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Library 2.0: the changing face of libraries

The landscape of libraries and the profession of librarianship are constantly evolving. The word “library” may conjure up an image of an old building smelling of even older books in the mind of the public and “librarian” may still make many people recall a shushing spinster. In reality, the 21st century library and the 21st century librarian have moved light years beyond those worn-out stereotypes. Today’s library is a transformed space that exceeds its physical boundaries and reaches into cyberspace. Today’s librarian must be tech savvy and remain attuned to a body of users with an enormous range of needs and aptitudes. Meanwhile, the language used to describe libraries and librarians has kept pace with the changes in the field, in some cases leading to confusion among users and controversy among practitioners.

From cataloguing to metadata

One need only look at a selection of library job titles to begin to understand the new and varied roles filled by librarians these days. Words like “digital,” “electronic,” and “automation” increasingly appear in librarian’s titles. Traditional library roles are getting modern facelifts as well. The title Metadata Librarian has begun to eclipse the more familiar Cataloguing Librarian in academic libraries. This new title reflects the proliferation of electronic resources and the accompanying metadata that chart those resources for easier navigation.

New library position titles reflect not just new technologies, but also a changing relationship between librarians and patrons. For example, many libraries now have a User Experience Librarian on staff in a move toward a smoother user-to-library interaction. As libraries rethink this crucial relationship, the very definition of what a library is and what services it provides are under examination. The term that has come to encompass this new approach is Library 2.0. Similar to the more widely used Web 2.0, Library 2.0 refers to an emerging model of library services that emphasizes user feedback and participation. The “2.0” moniker suggests a complete overhaul of the old concept of a library (the supposed Library 1.0) and also positions the library as a vital and current institution through association with the Web 2.0 term.

Libraries within primary and secondary schools have experienced name changes as well, certainly in the USA. The name of the physical space has tried on a few different descriptors, from plain old school library to media center to learning commons. The title of the person who works in that setting has also varied and been subject to contention. In 2010, the American Association of School Librarians voted to recognize School Librarian as the official job title of their profession, replacing the previously preferred designation, School Library Media Specialist. This decision met with some controversy. One blogger who objected to the change advocated instead for another common title, Teacher Librarian. In this case, the titles did more than describe the job—they established the role of the librarian firmly within the educational system.

Goodbye library, hello iSchool

One of the most discussed and most contested terminological shifts in librarianship is in the names of the graduate programs from which librarians receive their degrees. Early graduate programs for librarian hopefuls in the United States offered the Masters in Library Science (MLS) degree. In the last few decades of the 20th century, schools began incorporating the term “information” into their names to reflect the rise in significance of information sources that were not contained in books or restricted to physical library buildings. More librarians began to graduate with an MLIS, with an added “I” for information. These days the L-word is disappearing from university programs altogether in favor of the I-word. Of the top twenty Library and Information Studies graduate programs ranked in 2009 by US News and World Report, only half even had the word “library” in their names while all incorporated the word “information.” Several of these programs now go by the punchily abbreviated name of iSchool (no relation to the Apple products in your backpack, despite the familiar i- prefix). Many factors contribute to the decrease of “library” in these school names and the predominance of “information.” One explanation is that the change in nomenclature reflects a shift toward thinking of librarianship as only one subcategory under a larger umbrella of disciplines that relate to the organization of information. A more skeptical view is that the term “information science” carries more prestige than “library science” and thus graduates garner higher salaries.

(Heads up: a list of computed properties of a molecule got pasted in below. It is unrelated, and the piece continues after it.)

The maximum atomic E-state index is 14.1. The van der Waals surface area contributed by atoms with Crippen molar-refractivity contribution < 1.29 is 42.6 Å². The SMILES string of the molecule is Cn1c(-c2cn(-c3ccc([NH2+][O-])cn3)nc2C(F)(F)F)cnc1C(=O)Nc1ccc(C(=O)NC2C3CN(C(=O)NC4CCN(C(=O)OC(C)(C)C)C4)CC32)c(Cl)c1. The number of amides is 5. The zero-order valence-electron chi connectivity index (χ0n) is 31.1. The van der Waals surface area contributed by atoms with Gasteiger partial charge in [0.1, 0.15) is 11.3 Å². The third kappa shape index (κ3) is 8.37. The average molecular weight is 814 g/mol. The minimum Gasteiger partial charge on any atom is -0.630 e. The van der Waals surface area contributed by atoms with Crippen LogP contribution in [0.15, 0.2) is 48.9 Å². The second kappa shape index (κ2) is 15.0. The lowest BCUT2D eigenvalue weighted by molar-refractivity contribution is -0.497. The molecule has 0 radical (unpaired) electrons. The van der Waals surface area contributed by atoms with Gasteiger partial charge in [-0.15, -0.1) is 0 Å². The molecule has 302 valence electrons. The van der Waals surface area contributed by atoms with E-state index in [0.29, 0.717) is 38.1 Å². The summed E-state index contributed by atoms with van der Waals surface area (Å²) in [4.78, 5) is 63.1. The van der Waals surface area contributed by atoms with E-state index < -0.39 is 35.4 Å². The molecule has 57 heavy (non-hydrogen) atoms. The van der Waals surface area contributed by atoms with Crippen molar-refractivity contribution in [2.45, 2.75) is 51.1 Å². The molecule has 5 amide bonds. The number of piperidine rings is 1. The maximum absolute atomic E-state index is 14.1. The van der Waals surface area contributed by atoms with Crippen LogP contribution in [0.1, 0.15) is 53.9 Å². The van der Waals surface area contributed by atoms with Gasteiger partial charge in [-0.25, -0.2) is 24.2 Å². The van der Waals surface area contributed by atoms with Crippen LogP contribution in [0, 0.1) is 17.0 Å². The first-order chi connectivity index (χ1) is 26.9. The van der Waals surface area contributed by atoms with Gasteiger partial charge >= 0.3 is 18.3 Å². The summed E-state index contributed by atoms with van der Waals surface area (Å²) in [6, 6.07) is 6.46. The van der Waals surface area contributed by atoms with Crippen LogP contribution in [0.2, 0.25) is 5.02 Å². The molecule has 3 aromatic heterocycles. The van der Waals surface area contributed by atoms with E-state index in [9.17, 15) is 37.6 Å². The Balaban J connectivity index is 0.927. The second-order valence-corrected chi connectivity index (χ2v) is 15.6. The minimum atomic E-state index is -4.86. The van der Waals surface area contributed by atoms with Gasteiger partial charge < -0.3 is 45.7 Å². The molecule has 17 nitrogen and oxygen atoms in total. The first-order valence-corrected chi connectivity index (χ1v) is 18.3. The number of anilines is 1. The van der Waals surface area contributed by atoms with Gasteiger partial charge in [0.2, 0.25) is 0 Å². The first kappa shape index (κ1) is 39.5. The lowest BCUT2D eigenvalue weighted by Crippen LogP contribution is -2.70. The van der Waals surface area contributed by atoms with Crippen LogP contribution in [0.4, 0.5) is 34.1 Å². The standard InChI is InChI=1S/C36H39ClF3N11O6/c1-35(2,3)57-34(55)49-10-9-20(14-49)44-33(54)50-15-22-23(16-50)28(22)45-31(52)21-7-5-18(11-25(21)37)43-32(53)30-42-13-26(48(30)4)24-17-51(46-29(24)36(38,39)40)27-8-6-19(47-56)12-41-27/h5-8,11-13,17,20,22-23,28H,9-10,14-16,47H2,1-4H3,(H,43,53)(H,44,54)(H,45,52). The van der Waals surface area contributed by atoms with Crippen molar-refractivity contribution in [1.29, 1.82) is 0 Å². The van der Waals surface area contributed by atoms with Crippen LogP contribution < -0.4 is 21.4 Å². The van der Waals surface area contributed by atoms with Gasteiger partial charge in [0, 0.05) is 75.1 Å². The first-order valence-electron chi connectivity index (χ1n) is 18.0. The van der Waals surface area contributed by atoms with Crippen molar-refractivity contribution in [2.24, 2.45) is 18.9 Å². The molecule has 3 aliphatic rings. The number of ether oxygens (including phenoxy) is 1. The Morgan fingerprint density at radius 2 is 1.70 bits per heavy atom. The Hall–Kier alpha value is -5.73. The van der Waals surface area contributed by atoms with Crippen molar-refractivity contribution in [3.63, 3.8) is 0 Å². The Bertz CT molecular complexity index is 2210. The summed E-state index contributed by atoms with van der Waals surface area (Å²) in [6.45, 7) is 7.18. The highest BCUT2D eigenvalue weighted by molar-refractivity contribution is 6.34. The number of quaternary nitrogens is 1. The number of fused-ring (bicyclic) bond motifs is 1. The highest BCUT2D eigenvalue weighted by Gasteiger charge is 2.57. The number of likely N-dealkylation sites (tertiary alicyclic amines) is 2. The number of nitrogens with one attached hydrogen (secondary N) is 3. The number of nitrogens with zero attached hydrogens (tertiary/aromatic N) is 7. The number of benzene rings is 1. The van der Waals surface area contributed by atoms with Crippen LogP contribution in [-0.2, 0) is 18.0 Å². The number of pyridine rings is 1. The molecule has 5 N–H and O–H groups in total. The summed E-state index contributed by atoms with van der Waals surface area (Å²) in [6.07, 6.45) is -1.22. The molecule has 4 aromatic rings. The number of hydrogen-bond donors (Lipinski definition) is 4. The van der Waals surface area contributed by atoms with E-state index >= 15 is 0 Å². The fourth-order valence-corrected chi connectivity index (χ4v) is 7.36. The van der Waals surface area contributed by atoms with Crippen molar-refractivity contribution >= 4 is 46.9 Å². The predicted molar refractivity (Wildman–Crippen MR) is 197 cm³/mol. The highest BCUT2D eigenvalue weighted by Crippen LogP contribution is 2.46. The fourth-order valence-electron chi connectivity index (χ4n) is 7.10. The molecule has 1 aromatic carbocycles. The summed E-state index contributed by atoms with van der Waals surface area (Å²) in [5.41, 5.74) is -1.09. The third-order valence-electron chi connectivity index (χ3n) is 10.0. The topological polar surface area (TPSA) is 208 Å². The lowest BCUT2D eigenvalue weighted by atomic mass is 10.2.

What makes a library a library?

As libraries and librarianship are recast in new roles, we must ask some fundamental questions about the language we use to refer to them. Is a library even a library anymore when the etymological root of the word (from Latin libr- ‘book’) becomes less and less relevant? Are librarians still librarians when that L-word disappears from the degree programs that train them? While the landscape shifts and the lines between disciplines blur, the language continues to accommodate these changes, at times awkwardly, at times gracefully. Today’s library may little resemble the library of a century ago, but the common word “library” traces the lineage of an enduring, if evolving, institution.

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